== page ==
Manataka American Indian Council

 

 

GOURDS

Submitted by Carol Spirit Dove Henderson 

 

 

A collection of quotes about gourds and their many uses

 

 

 

"Presently in came fine men dressed up with feathers, their faces being covered with wizards made of gourds... "...while the other rattled with a gourd that had corn in it, to make a noise…” 

 

"The Indians tap the maple sugar tree and make Gourds to receive the liquor... when it best yields its juice... of which they carry it home, and boil it to a just consistence of sugar, which grains of itself, and serves for the same uses, as other sugar does."


"The Planters put gourds on standing poles, on purpose for these fowl (martins) to build in, because they are a very warlike bird, and beat the crows from the plantations"


"A plant which was important in the agriculture of the Southeastern Indians was the bottle gourd (Lagenaria siceraria), one of the oldest plants cultivated in North America, dating to before 1000 B.C. They cultivated it not for food, but for a truly remarkable variety of material uses.

 

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The bottle gourd grows to different sizes, ranging from a few inches to as much as fourteen inches in diameter. Its form varies from a small globular shape with a long neck to a large globular shape with a vestigial neck. Its most important property is that when cured it has a hard shell that is superior to pottery in that it is break resistant and very light. From the bottle gourd the Southeastern Inds. made water vessels, dippers, ladles, cups, bowls, bird houses, rattles, masks, and many other things. The large gourds made especially good water vessels. They were made simply by cutting a hole a few inches in diameter on one side of the gourd near the top. This was both the mouth of the vessel and the handle, for the Inds. could carry it by hooking their fingers into the hole. Water would soak very slowly through the gourd, but this was desirable, for as it evaporated it cooled the water inside. 


 

"The gourd.... gives more than bottles and containers. It is also used for food, floats, musical instruments, medicine, artistic endeavors ... as well as many other ways."


One of the most important uses of gourds is for containers. The gourd makes an ideal receptacle for water. Some gourds come with an hour-glass figure, more or less, which made it easy to attach a rope for carrying them."


"Early utensils such as plates, cups, dippers, and spoons were made from gourds in many places."


"Gourds have also been used as floats for swimmers, somewhat in the fashion of the old water wings. Two gourds were tied together with a string or rope, which was placed under the arms, and the gourds would serve to support a person in the water. Korean women divers used gourds as supports between dives."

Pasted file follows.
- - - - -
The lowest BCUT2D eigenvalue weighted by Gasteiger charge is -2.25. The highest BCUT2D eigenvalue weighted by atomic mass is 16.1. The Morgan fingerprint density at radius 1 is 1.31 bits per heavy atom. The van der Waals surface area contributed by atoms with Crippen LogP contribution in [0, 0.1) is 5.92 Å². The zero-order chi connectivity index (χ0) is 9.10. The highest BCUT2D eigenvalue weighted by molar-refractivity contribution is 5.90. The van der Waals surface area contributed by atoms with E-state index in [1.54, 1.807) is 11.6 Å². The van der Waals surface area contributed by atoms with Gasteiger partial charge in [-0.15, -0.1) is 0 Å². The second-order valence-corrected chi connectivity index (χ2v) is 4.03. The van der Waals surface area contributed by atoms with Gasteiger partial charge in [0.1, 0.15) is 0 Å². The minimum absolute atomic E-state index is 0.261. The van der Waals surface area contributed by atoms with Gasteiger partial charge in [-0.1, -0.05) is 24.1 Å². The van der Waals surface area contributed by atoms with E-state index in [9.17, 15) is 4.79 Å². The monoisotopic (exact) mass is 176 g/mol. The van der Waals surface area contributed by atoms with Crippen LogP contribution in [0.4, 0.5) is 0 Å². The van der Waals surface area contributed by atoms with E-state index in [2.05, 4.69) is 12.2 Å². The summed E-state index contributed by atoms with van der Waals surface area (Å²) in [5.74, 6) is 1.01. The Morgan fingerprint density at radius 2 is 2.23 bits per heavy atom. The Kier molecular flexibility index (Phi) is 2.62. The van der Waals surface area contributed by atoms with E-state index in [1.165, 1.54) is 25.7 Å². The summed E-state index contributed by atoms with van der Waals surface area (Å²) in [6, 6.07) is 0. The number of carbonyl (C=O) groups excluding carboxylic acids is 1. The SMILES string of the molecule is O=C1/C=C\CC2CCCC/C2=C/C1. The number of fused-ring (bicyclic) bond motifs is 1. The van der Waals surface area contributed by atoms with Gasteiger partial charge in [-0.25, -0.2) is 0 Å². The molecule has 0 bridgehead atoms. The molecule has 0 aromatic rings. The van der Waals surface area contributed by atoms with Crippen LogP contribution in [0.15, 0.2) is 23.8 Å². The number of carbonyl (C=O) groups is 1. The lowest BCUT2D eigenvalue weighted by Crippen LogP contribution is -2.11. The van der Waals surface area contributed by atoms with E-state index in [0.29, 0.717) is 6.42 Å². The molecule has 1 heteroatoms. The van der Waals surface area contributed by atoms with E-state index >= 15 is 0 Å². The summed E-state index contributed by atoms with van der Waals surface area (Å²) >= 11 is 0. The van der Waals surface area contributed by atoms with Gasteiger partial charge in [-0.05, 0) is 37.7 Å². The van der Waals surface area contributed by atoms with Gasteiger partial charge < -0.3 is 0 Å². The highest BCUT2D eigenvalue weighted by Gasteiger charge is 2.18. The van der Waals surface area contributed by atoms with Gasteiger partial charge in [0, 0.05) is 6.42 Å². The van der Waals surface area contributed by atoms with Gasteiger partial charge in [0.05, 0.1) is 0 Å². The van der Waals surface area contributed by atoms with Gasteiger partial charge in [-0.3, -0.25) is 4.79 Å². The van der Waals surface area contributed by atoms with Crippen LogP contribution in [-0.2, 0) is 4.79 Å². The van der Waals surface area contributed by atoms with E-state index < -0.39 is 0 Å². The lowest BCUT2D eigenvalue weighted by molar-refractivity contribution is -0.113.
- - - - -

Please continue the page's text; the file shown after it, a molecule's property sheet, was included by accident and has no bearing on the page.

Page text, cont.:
Gourds were used for floats -- for rafts, and fishing nets.....


Birdhouses were made from gourds, and hunt from the trees near the planted fields of corn. The martins, particularly, kept other birds away.....


Masks... "their use persisted until fairly recently in the Booger Dance of the Cherokees. These masks had holes for the eyes and mouth and an elongate nose formed by the neck of the gourd.


"Gourds are usually decorated after they are completely dry. The thin epidermis is usually removed if it has not already weathered off. To accomplish this the gourd is usually soaked in water, after which the outer skin is easily peeled or scraped off. Sometimes whole gourds are used, but more often the gourd is cut in half or the top cut off, depending on the the purpose it is to serve, and the seeds and dried pulp are removed and the inside smoothed. The outside of the gourd is then polished with some variety of rough herb. The gourd then may be decorated in this state -- its natural yellow-tan color, which is not unattractive -- or it may be stained various colors by the use of natural dyes.


"The pattern or design is traced on the gourd with a pencil or sharp tool. It is then incised with a knife or chisel, a process sometimes known as pressure engraving, and may be left in this state. Among some gourd carvers the background around the patterns or figures is scraped away so that the figure is raised. Frequently, by means of a hot tool -- the gourd is scorched or burned (pyro-engraving).


"The black house martin is a favorite with the Cherokees who attract it by fastening hollow gourds to the tops of long poles set up near their houses so that the birds may build their nests in them. 'The planters put gourds on standing poles on purpose for these fowl to build in, because they are a very warlike bird and beat the crows from the plantations'


Today, other uses made from gourds are flowers, lamps, Christmas tree ornaments, wreaths, dolls, hats, and all types of dishes. Also, musical instruments....   and rattles...


GOURD RATTLES: "sometimes more than a single gourd is used to make a rattle, or pieces of gourd may be threaded on a stick to make a rattling instrument. Although gourds are usually shaken, sometimes they are attached to a stick that is stamped on the ground or hit against the thighs.

 

"Not everyone appreciated the music of the gourd rattle, as is evident from Capt. John

mith's account of the Inds. of Virginia. "Their chief instruments," he writes, "are rattles made of small gourds or pumpeons shells. Of these they have base, tenor, counter-tenor, mean, and treble. These mingled with their voices, sometimes twenty or thirty together, make such a terrible noise as would rather affright than delight any man". 


Interesting Note: A telephone 1000 years old was discovered in the ruins of a Peruvian palace? It consisted of two gourd necks, one end of each covered with hide and pulled taut to carry the human voice.  

 

~Submitted by Carol Spirit Dove Henderson

 

 


 

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